ESQUIMALT, B.C. â€” The Royal Canadian Navy's only operational submarine on the West Coast is doing training exercises as it readies for operations after undergoing repairs to dozens of problem welds, a spokesman said Wednesday.
Katelyn Moores, with Maritime Forces Pacific, said HMCS Chicoutimi has been doing trials since mid-December to gear up for exercises with Pacific allies later this year.
"They did repairs and inspections and then ... she was returned to sea," she said from Esquimalt, B.C.
She said she couldn't provide any details about the Pacific exercises due to operational security.
The return to sea follows a lengthy repair and inspection process after problems were discovered in late 2015 with 30 welds on the Victoria-class submarine. Vice-Admiral Mark Norman had said the welding work was done by a subcontractor hired by a contractor working on both Chicoutimi and HMCS Victoria as well as some surface ships in Victoria.
He said the welds were passing inspections, but the navy did not realize at the time that the inspection process itself was flawed.
Moores said she didn't believe any problems have been detected on Chicoutimi since her return to sea. HMCS Victoria is undergoing the inspection and repair process, but Moores says it's not clear when that will be done.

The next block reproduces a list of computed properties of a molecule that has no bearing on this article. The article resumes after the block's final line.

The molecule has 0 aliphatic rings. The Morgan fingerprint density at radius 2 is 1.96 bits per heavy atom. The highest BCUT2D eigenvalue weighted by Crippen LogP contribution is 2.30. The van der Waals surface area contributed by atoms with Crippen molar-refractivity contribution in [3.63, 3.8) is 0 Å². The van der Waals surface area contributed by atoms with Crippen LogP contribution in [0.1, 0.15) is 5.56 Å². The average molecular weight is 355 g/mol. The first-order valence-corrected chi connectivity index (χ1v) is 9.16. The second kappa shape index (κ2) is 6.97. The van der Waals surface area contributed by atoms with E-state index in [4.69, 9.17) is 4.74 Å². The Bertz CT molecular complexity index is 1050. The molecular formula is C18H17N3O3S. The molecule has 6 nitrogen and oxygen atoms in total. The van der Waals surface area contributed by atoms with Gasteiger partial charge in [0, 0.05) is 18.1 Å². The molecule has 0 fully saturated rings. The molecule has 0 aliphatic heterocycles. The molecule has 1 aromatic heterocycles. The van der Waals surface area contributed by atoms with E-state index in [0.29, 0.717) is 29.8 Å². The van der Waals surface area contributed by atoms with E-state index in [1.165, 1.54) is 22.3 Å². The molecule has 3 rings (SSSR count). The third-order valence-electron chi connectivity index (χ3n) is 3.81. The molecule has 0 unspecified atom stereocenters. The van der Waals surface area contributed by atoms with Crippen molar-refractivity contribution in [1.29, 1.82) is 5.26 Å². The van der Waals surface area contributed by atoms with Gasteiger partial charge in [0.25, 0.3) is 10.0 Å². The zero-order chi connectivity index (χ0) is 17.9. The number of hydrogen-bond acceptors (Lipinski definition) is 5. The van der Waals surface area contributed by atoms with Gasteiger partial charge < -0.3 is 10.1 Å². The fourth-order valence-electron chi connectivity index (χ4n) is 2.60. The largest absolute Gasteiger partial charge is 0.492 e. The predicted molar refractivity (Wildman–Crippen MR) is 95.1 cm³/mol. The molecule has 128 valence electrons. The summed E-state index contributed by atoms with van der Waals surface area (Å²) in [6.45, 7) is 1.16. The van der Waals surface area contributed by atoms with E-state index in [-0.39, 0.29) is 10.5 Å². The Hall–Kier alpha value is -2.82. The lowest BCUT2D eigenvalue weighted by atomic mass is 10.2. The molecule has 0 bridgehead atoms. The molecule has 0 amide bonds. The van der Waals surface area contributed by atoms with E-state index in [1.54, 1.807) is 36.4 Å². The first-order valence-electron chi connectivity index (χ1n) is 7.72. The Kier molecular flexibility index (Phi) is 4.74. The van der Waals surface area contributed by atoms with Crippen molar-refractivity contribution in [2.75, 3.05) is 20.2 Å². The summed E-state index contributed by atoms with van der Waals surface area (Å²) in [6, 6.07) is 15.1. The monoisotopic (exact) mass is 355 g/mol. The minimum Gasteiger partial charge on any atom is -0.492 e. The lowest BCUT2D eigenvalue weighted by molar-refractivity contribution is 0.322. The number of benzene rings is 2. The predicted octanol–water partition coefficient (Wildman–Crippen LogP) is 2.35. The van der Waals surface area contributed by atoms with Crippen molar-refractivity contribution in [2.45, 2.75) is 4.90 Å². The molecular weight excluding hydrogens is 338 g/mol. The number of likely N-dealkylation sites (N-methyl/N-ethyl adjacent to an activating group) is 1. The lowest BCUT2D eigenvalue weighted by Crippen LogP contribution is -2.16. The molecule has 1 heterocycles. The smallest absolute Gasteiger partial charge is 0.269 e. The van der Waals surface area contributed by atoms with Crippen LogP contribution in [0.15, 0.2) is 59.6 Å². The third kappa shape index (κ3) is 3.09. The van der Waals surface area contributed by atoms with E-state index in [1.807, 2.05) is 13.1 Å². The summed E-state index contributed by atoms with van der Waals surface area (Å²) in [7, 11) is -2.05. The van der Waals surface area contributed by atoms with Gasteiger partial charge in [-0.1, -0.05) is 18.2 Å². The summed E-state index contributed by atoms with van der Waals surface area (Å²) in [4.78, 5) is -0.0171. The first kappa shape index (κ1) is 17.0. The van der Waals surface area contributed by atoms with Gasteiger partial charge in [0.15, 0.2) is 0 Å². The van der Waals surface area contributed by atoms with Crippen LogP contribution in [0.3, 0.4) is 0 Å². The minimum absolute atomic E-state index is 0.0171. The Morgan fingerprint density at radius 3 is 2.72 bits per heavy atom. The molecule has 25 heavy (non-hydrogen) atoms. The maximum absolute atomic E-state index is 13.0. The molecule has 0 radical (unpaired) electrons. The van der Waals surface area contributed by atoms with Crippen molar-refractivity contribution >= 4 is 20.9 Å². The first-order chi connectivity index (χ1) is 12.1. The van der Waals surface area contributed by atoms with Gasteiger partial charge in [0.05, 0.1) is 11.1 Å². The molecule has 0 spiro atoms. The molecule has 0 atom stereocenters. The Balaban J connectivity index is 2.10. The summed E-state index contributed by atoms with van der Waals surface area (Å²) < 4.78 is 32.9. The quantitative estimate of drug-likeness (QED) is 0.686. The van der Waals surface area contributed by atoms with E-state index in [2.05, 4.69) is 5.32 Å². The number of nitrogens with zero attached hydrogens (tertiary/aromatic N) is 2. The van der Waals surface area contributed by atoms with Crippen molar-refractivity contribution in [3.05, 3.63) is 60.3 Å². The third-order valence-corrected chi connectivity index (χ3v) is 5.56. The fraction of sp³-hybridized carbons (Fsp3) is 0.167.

Last spring, Norman said Chicoutimi would be fixed first, followed by Victoria, which was being used for training. HMCS Windsor is operating from its home base in Halifax. The navy's fourth sub â€” HMCS Corner Brook â€” was undergoing deep maintenance.
Canada's four long-range, diesel-electric submarines were bought from Britain's Royal Navy in 1998 for $750 million, but the transition to full Royal Canadian Navy operations has not been smooth.
The sub program has endured years of setbacks, including a fire aboard Chicoutimi in 2004 that killed Lt. Chris Saunders and sent two others to hospital during its first Canadian voyage.
HMCS Corner Brook hit the ocean floor during training exercises off Victoria in June 2011 and will be out of service until at least next year.
Norman said Canada spends roughly $200 million a year on maintaining the submarines.
The Canadian Press